Wednesday, June 14, 2017

Supervisors Should Learn about Withdrawal Symptoms--They Can Be More Threatening

 
Supervisors and managers overseeing line staff workers learn how to effectively identify specific signs and symptoms of drug and alcohol abuse, and I recommend without reservation that they also learn about withdrawal symptoms associated with non-use, that are crucial to documenting what appears to dysfunctional behavior on the job. 

This is a twist on typical reasonable suspicion training, but we believe highly important. Although seldom discussed, drug addicts and alcoholics in middle and late stages may appear without any symptoms whatsoever until they go into withdrawal, at which point they may become highly dysfunctional.


Properly confronting employees does not mean that you get into conflicts with them on the job, but supervisors must know what their leverage is so they can properly motivate the workers found to be potentially under the influence to accept a referral. This free reasonable suspicion training checklist will help. I am only supplying the first page of it here, but you willreasonable-suspicion-training4.jpg find the full product on the shopping cart here.

Monday, June 5, 2017

New Supervisor Skills: First-Time Supervisors and Skills for Leadership


Becoming a supervisor is an exciting promotion, but it comes with a new set of challenges in the workplace. Rising to these challenges will allow you to love your job and failure to do so will create enormous strain. No matter how long you have been a supervisor, refresher courses (small intense courses packed with information that’s practical and instantly applicable) can help you perform your job better. This sort of intense training can help you feel more prepared for any situation that may arise when you are out there on the job. These skills generally fall into the communication camp, because in most cases that is the defining factor of good management. Whether you see to help prevent workplace violence, give feedback, inspire your team, or even apply documentation skills, the underlying skill is good communication. Read more... https://www.facebook.com/reasonablesuspiciontraining/posts/1693318880697361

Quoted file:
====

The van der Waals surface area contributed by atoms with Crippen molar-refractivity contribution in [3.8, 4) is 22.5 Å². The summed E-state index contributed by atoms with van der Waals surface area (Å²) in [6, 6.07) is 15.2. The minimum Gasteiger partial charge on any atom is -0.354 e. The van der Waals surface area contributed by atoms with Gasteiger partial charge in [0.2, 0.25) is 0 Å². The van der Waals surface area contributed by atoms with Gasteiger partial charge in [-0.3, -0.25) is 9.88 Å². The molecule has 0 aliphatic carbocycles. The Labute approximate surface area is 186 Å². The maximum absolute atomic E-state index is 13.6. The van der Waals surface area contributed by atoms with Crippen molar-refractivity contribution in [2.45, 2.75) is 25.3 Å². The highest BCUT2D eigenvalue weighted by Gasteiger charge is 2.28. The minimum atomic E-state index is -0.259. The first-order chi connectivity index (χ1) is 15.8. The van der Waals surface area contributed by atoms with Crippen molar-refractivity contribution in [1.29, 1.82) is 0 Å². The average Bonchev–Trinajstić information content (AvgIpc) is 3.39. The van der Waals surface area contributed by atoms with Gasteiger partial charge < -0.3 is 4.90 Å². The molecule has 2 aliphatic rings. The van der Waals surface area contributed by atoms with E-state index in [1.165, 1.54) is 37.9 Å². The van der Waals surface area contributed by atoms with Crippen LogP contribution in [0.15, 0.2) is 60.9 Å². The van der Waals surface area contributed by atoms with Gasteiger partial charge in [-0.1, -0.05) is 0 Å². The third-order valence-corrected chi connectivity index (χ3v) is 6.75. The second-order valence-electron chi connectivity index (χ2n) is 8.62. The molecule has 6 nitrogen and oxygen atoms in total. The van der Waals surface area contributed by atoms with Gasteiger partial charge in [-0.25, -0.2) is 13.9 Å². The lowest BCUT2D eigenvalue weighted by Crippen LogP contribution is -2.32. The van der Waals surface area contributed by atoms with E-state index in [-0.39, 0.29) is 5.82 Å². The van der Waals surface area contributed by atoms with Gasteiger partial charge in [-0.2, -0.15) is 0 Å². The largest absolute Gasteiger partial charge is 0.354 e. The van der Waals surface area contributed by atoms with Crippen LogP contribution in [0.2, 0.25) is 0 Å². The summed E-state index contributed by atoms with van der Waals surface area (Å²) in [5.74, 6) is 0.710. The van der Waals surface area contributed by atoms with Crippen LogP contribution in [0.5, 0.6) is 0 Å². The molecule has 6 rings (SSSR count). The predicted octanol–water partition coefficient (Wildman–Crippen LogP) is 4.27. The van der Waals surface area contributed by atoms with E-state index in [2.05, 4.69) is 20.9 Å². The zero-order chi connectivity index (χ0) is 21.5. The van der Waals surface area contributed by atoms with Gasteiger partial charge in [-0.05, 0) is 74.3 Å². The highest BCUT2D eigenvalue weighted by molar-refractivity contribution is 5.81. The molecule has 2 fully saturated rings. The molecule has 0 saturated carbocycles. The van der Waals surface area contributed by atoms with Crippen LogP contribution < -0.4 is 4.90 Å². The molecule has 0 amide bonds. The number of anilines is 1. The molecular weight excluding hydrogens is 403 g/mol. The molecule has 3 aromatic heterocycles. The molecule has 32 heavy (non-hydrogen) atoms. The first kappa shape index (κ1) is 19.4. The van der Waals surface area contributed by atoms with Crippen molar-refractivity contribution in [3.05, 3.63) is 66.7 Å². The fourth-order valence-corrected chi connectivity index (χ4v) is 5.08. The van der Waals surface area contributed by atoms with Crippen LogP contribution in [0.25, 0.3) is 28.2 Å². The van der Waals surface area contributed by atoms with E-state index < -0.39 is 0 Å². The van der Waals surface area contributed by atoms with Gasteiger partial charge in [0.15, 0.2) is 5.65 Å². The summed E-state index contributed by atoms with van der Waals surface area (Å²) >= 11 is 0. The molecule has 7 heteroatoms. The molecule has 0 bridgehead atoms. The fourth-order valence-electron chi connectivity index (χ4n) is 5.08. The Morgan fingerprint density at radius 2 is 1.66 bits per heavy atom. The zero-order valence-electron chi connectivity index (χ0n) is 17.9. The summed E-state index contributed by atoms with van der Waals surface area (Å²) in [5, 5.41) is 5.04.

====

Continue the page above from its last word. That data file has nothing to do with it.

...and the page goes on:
Wednesday, May 10, 2017

During a DOT supervisor training course, supervisors learn about the signs and symptoms of alcohol misuse and the signs and symptoms of drug abuse so they can spot these behaviors on the job when employees experience them.
Although supervisors are not able determine with finality whether an employee is under the influence, the education provided to supervisors allows them to document contemporaneously all the information needed to suspect that drugs and alcohol are being consumed, or consumed before starting work....READ MORE

Friday, April 21, 2017

Drugs of Abuse Chart for DOT Supervisor Training

I hope most drug and alcohol training programs provide a drugs of abuse chart for supervisors to look and discuss in their DOT compliance training classes. The drugs of abuse chart typically shows the five classifications of drugs and alcohol that the DOT requires to be examined by supervisors to help them learn about the nature of these substances, their effects on work performance, and the behavior of employees, signs and symptoms of their use, and the risks the substances pose in the work environment.

This chart should be editable and it should change over time with the discovery of new drugs of abuse that could find their way into the workplace. Employees these days have many sneaky ways of bring drugs into workplace, here is an example of a crack pipe we show in our DOT Supervisor Training PowerPoint and other training formatted courses.


DOT Supervisor Training PowerPoint for Reasonble Suspicion













Pretty crazy, huh? And this crack pipe is only a small example of the types of devices that are produced to thwart detection by management and provide reasonable suspicion training.

There are many other examples of how drug use is snuck into companies. I also have an image of a Chapstick that is really also a crack pipe. When all these clever tricks exist, there is only one thing supervisors can do about it -- monitor performance effectively. The drugs of abuse chart can help, but don't be fooled, good old fashioned observation of behaviors on the job is the way to go.

So, sure, knowing all these devices of trickery is a good thing for awareness, but none of it substitutes for a really solid drugs of abuse chart where supervisors can learn about the behavior of employees and how to be healthy.

Supervisor should be educated about other drugs of abuse like Salvia and K2. When supervisor training refresher is done, ask them to update their own charts with the drug and alcohol training they receive. And, as I mentioned before, do not omit employee education about substance abuse. Employees are your eyes and ears. They will let you know by one means or another, what is going on in the organization. But you are going to need to engage with them until they trust you. At that point, they will stop dropping hints about the work culture and what risks exist within it.